Madonna does not want us to review her, but to review her movie, “W.E.” It’s not easy. In Madonna’s world, everything is about her. You want to call the movie, her fantasy about the Duke and Duchess of Windsor, “M.E.” Up here in Toronto, the screening and premiere of the film have caused a lot of agita. First, few people showed up for the press screening. It was very odd. Had the bad press from Venice really turned people off? Or was it that the movie had been pre-screened for the Canadian press? There’s no way of knowing.
Then the big movie premiere last night: Madonna brings only the two female leads. The men are nowhere to be found because apparently she didn’t get along with them. She made some nice remarks, but forgets to mention the film company that has brought her here. On the other hand, she doesn’t seem perturbed that one of her star actresses, Andrea Riseborough, shines from the stage of Roy Thomson Hall like a real Hollywood legend in a glittery black and silver Dolce and Gabbana dress.
And there’s this whole history thing: is “W.E.” supposed to be accurate? Or Madonna’s interpretation of history? I’ve spent the whole day listening to different rationalizations. “W.E.” is like a gauzy “Wonder Years” version of the story of “the greatest romance in history.” Very little of it is connected to what we used to call “facts.” Apparently, facts don’t matter. This is Madonna’s take on what she thinks really should have happened.
So let’s set that aside. The movie looks great. It’s beautifully edited and composed. The cinematography is unusual, and striking. Madonna knows style. She’s made hundreds of videos, and has learned from that experience. Even though it’s incredibly chaste–no sex, really–“W.E.” moves. It doesn’t linger. Riseborough is perfection as Wallis Simpson, the ambitious, engimatic, hated commoner who got the King of England to abdicate his throne. She’s the original Yoko Ono. With her pearls and pasted down flapper hair style, Riseborough is so captivating that Simpson’s infamous infelicities can be set aside.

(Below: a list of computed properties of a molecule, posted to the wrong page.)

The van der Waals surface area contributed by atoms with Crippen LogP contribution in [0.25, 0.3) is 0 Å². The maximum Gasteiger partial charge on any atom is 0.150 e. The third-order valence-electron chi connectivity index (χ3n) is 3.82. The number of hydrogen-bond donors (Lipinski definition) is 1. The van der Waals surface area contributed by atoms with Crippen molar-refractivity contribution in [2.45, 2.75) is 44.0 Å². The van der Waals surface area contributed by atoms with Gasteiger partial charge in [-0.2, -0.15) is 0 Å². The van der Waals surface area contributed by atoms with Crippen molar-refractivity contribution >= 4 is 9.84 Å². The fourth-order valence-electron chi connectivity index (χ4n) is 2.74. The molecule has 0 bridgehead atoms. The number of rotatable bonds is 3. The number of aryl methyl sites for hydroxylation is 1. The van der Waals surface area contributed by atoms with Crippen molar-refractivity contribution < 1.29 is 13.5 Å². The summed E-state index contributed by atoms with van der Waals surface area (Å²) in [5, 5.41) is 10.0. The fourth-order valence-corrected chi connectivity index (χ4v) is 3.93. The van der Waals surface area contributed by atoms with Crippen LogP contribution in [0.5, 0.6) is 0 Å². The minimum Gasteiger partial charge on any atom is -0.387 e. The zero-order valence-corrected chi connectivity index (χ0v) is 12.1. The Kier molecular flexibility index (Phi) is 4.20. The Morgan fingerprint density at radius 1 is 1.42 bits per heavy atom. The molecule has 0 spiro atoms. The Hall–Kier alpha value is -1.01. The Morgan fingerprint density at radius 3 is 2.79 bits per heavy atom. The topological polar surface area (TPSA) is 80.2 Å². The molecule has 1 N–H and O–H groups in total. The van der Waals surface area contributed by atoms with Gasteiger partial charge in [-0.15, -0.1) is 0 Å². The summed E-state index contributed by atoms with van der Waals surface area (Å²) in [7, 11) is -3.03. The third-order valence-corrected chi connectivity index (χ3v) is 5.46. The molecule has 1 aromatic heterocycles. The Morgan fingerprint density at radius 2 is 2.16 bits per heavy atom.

There are two unusual moments– and I wish there had been more of them. Early in the couple’s party throwing, the whole decadent gang dances to the Sex Pistols’ “Pretty Vacant.” Madonna chose the song for a reason. These people are really vacuous, all of them. She knows it. And in that scene she finally admits what “The King’s Speech” and history chronicled: the Duke and Duchess of Windsor were nitwits.
At the end of the movie, Simpson dances to Chubby Checker’s “The Twist” as the Duke lays dying in his hospital bed attached to an oxygen mask. He’s asked her to “dance for me.” But it seems like a spit in the face more than a tribute. And Madonna knows that Simpson had come to hate the former king, the fabled romance long over. Their gilded cage had become a prison.
“W.E.” has been called a big screen shopping spree. It’s certainly a close up parade of expensive objects, the people included. I think the best way to enjoy it is as fiction. The Duke and Duchess were terrible people: Nazi sympathizers, totally self involved. The world was lucky to be rid of them. But who wants to hear that story? Madonna has instead captured their decadence and their isolation. She’s also shown her keen eye for detail. Her next movie–because there will be one–should be drawn entirely from fiction, I think. When her imagination can run wild, untethered to facts, her films will be judged entirely on their own.